Organised with financial support from the Arts and Humanities Research Council and Middlesex University, and under the direction of Erica Fudge, The British Animal Studies Network met in central London on ten occasions between May 2007 and February 2009. It was a meeting point for scholars at all levels of study from different disciplinary backgrounds working in the field of Animal Studies in the UK and beyond in central London. Meetings were held on Saturday afternoons from 1.30-5.30 and administrative support was provided throughout by Sally Borrell.
Very broad titles were deliberately chosen for each meeting to allow speakers from different fields to take up the focus in different ways and to allow for disciplinary differences to be made apparent even as similarities of interest were clear.
1. The History of Animal Studies (26 May 2007)
Jonathan Burt (History/Theory, independent Scholar), 'Does Animal Studies have a History?'
David Matless (Geography, Nottingham University), 'Animal Landscapes'
Nigel Rothfels (History, University of Wisconsin, Milwaukee, USA), 'Following the Spoor / Writing History'
Discussant: Erica Fudge (Renaissance Studies, Middlesex University)
2. 'Humans, Animals and Posthumanism' (28 July 2007)
Ron Broglio (Cultural Studies, Georgia Tech, USA), 'Logic of the Surface: Nagel, Uexkull, and Contemporary Animal Art'
Lynda Birke (Animal Behaviour, Chester University), 'Maintaining Integrity? Boundaries, Bodies & Biology'
Neil Badmington (Theory, Cardiff University), 'Posthumanimals: The Debt to Animal Studies'
Discussant: Martha Fleming (Artist/Curator, independent scholar)
3. 'Anthropomorphism' (29 September 2007)
Hilda Kean (History, Ruskin College), 'Animal statues: making the animal human or the human more human?'
Anat Pick (Film Studies, University of East London), 'Disfigurations: Werner Herzog's Creatures and the Anthropomorphical Fallacy'
Richard Kerridge (Ecocriticism, Bath Spa University), 'Anthropomorphism as a sophisticated and sensitive device'
Discussant: Wendy Wheeler (Literary/Political Theory, LondonMetropolitanUniversity)
4. 'Anthropology and Animals' (17 November 2007)
Garry Marvin (Anthropology, Roehampton University), 'Living With and Living From Animals: Some Anthropological Perspectives on Human-Animal Relations'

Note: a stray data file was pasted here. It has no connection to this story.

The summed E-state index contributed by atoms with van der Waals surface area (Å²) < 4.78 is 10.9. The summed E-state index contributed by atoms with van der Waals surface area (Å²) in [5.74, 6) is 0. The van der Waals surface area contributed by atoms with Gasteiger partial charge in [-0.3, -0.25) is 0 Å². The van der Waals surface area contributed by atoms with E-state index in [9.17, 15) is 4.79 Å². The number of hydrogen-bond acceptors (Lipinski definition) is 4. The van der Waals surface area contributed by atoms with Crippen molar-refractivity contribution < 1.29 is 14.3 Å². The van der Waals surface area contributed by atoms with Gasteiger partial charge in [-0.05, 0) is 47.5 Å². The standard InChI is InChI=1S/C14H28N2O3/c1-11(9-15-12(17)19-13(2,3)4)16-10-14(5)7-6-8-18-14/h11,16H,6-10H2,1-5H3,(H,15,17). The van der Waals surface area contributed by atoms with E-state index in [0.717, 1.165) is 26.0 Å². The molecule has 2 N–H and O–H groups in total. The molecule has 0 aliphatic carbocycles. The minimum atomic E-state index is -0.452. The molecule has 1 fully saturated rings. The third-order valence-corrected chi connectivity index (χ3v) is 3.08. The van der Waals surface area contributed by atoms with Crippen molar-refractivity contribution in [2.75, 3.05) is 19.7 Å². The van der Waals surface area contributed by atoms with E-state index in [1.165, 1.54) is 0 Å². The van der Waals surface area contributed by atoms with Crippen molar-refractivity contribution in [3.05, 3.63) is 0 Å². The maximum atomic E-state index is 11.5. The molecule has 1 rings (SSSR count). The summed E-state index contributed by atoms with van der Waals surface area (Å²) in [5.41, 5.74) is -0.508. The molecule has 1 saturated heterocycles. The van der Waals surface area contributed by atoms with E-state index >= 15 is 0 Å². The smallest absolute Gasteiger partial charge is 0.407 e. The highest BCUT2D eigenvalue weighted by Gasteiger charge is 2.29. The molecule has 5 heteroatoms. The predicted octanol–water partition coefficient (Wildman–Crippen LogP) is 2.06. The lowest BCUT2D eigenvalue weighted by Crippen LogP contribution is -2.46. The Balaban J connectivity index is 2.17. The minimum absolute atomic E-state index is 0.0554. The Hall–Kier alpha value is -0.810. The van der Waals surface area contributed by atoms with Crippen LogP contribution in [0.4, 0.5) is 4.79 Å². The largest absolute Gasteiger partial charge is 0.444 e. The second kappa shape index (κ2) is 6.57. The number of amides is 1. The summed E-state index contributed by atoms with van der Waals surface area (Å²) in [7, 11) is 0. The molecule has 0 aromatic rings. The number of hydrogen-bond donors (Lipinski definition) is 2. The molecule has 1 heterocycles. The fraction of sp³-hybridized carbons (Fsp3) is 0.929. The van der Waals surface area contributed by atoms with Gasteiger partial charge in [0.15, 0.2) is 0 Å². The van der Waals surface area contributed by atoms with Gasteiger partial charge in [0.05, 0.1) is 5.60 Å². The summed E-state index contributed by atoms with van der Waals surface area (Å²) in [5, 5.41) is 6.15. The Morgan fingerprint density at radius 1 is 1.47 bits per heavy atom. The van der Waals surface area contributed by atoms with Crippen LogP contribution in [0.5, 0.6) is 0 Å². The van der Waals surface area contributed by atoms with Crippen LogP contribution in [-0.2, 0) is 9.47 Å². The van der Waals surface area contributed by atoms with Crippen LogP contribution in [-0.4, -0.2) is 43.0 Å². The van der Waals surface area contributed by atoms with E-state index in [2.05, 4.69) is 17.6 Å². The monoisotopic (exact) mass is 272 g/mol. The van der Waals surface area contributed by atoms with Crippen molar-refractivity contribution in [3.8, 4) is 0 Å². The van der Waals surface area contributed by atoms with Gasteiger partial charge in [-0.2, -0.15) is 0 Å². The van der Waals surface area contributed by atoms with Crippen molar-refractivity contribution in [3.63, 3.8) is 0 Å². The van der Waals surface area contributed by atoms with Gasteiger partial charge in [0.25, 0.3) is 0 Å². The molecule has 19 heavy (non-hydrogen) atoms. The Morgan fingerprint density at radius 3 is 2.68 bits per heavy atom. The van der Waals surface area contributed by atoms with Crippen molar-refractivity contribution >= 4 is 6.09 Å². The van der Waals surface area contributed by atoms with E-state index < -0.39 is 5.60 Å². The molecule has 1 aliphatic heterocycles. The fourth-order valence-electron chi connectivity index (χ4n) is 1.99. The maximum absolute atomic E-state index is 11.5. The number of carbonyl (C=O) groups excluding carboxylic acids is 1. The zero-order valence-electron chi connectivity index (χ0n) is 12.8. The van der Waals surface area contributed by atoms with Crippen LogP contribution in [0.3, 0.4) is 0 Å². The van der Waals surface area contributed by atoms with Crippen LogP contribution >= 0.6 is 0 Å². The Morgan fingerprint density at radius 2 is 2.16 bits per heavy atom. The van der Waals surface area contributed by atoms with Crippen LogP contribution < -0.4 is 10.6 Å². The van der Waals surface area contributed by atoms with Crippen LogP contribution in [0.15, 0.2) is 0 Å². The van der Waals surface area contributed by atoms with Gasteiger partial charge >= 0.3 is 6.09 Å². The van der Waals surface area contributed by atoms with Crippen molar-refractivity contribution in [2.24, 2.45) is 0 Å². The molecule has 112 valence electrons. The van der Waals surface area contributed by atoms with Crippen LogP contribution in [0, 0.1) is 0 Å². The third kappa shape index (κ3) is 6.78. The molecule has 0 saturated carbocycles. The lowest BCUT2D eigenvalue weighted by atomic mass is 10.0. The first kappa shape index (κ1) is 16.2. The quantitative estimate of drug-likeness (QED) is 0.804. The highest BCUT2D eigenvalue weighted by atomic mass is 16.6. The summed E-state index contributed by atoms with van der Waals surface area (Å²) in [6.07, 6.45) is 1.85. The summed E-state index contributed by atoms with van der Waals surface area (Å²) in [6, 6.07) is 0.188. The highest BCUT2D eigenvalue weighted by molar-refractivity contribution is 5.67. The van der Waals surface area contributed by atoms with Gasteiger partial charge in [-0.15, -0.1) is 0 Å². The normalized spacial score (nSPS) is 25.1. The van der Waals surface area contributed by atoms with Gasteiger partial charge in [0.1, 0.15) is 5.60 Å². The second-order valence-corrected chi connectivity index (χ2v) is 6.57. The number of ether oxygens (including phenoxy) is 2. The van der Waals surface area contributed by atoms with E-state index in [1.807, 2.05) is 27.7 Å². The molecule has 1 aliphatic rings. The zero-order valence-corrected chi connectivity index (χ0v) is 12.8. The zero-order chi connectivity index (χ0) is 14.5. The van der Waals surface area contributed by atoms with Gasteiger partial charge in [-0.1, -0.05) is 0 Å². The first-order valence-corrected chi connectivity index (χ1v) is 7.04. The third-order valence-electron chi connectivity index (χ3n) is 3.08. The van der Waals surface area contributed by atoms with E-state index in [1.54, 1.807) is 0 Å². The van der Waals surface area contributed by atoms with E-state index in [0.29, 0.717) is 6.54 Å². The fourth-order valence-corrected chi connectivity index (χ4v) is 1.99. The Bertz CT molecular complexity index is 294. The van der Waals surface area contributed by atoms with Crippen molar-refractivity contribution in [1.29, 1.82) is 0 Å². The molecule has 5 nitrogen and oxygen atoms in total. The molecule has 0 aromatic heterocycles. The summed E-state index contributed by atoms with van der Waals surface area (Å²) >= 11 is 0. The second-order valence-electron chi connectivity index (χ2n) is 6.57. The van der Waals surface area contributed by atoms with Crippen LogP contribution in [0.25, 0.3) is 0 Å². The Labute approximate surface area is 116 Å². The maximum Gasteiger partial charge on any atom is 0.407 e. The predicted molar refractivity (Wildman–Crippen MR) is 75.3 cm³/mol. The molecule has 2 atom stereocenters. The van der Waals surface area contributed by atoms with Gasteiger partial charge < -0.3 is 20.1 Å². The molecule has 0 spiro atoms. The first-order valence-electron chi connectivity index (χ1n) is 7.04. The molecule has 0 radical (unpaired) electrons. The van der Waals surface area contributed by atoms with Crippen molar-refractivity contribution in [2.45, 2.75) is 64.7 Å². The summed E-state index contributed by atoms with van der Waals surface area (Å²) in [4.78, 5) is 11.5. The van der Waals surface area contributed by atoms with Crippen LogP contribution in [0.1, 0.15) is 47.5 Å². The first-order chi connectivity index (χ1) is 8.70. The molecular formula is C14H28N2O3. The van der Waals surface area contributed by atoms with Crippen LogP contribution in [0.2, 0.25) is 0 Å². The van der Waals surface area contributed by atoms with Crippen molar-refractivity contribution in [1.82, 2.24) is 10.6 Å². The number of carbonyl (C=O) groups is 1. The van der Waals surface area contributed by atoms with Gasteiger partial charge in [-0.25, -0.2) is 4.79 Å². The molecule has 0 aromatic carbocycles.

Piers Vitebsky (Anthropology, Scott Polar Institute, Cambridge), 'Shamanism and Animals'
Discussant: Roy Ellen (Anthropology, University of Kent)
5. 'Representing Animals' (9 February 2008)
Diana Donald (Art History, Manchester Metropolitan University), 'Visual Representation of Animals: the Problems of Realism'
Gail Davies (Geography, University College London), 'Representing transgenic animals: the place and politics of debates about species identity'
Philip Armstrong (Literary Studies, University of Canterbury, New Zealand), 'Feral Feelings: Animals, Agency and Affect in Narrative Fiction'
Discussant: John Simons (Literary Studies, Lincoln University)
6. 'Children and Animals' (26 April 2008)
Victoria de Rijke (Childhood Studies, Middlesex University), 'Fables of Babel: Children, Animals and Onomatopeoia'
Paul Wells (Media Studies, Loughborough University), 'Clay Cats, Cartoon Bats and Computer Rats: Themes and Issues in the Animated Bestiary'
Susan Pearson (History, Northwestern University, USA), 'Sentiment and Savagery: Linking Animals and Children in Nineteenth-Century America'
Discussant: Sue Walsh (Children’s Literary Studies, Reading University)
7. 'Companion Animals' (28 June 2008)
Emily Brady (Geography, Edinburgh University), 'Autonomy, Anthropomorphism, Aesthetics'
Clare Palmer (Environmental Ethics, Washington University in St Louis, USA), 'Power Relations, Cognition and Character in Hearne's Adam’s Task'
Julie Ann Smith (Activist/Literary Studies, University of Wisconsin, Whitewater), 'Dominance and Submission in America: Cesar Milan's World of Dogs and the Humans Who Obey Them'
Discussant: Robert McKay (Literary Studies, Sheffield University)
8. 'Animal Futures' (25 October 2008)
Steve Baker (Visual Studies, University of Central Lancashire), 'Art's Animal Futures'
Rebecca Cassidy (Anthropology, Goldsmiths College), 'Making the Kyrgyz horse'
Susan McHugh (Literary Studies, University of New England, USA), '"Real Artificial Meat" and the Future of Animal Agency'
Discussant: Simon Glendinning (Philosophy, London School of Economics)
9. 'The Place of Animals' (6 December 2008)
Lewis Holloway (Geography, Hull University), 'Fragments of Some Modern Animal Geographies'
Chris Wilbert (Geography, Anglia Ruskin University), 'Towards New Animal Bio-Geographies?'
Steve Hinchliffe (Geography, Exeter University), 'Parallel Lives: Humans and Animals in Conversation'
Discussant: David Demeritt (Geography, King’s College London)
10. 'The Future of Animal Studies' (21 February 2009)
Tom Tyler (Media Studies, Oxford Brookes University), 'Canine Visions'
Erica Fudge (Renaissance Studies, Middlesex University), 'A Project for Animal History'
Donna Haraway (Philosophy, University of California Santa Cruz), 'When Species Meet: Ethical Attachment Sites for Out-of-Place Companions'